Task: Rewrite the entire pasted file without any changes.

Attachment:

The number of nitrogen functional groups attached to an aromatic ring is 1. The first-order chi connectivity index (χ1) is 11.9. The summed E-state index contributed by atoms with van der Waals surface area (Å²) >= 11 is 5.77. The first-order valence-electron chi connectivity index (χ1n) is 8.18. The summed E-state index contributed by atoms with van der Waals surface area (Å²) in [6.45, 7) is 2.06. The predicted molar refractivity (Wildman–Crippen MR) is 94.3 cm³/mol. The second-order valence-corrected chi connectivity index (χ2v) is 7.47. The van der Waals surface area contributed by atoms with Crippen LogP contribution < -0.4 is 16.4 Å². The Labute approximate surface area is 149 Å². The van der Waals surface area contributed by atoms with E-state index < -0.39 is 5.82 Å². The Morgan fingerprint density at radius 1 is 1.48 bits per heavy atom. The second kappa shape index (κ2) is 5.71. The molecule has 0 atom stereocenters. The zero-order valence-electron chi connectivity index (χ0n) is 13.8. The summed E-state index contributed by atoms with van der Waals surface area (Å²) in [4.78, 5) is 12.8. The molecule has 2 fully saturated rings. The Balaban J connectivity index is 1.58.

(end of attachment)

The number of nitrogen functional groups attached to an aromatic ring is 1. The first-order chi connectivity index (χ1) is 11.9. The summed E-state index contributed by atoms with van der Waals surface area (Å²) >= 11 is 5.77. The first-order valence-electron chi connectivity index (χ1n) is 8.18. The summed E-state index contributed by atoms with van der Waals surface area (Å²) in [6.45, 7) is 2.06. The predicted molar refractivity (Wildman–Crippen MR) is 94.3 cm³/mol. The second-order valence-corrected chi connectivity index (χ2v) is 7.47. The van der Waals surface area contributed by atoms with Crippen LogP contribution < -0.4 is 16.4 Å². The Labute approximate surface area is 149 Å². The van der Waals surface area contributed by atoms with E-state index < -0.39 is 5.82 Å². The Morgan fingerprint density at radius 1 is 1.48 bits per heavy atom. The second kappa shape index (κ2) is 5.71. The molecule has 0 atom stereocenters. The zero-order valence-electron chi connectivity index (χ0n) is 13.8. The summed E-state index contributed by atoms with van der Waals surface area (Å²) in [4.78, 5) is 12.8. The molecule has 2 fully saturated rings. The Balaban J connectivity index is 1.58.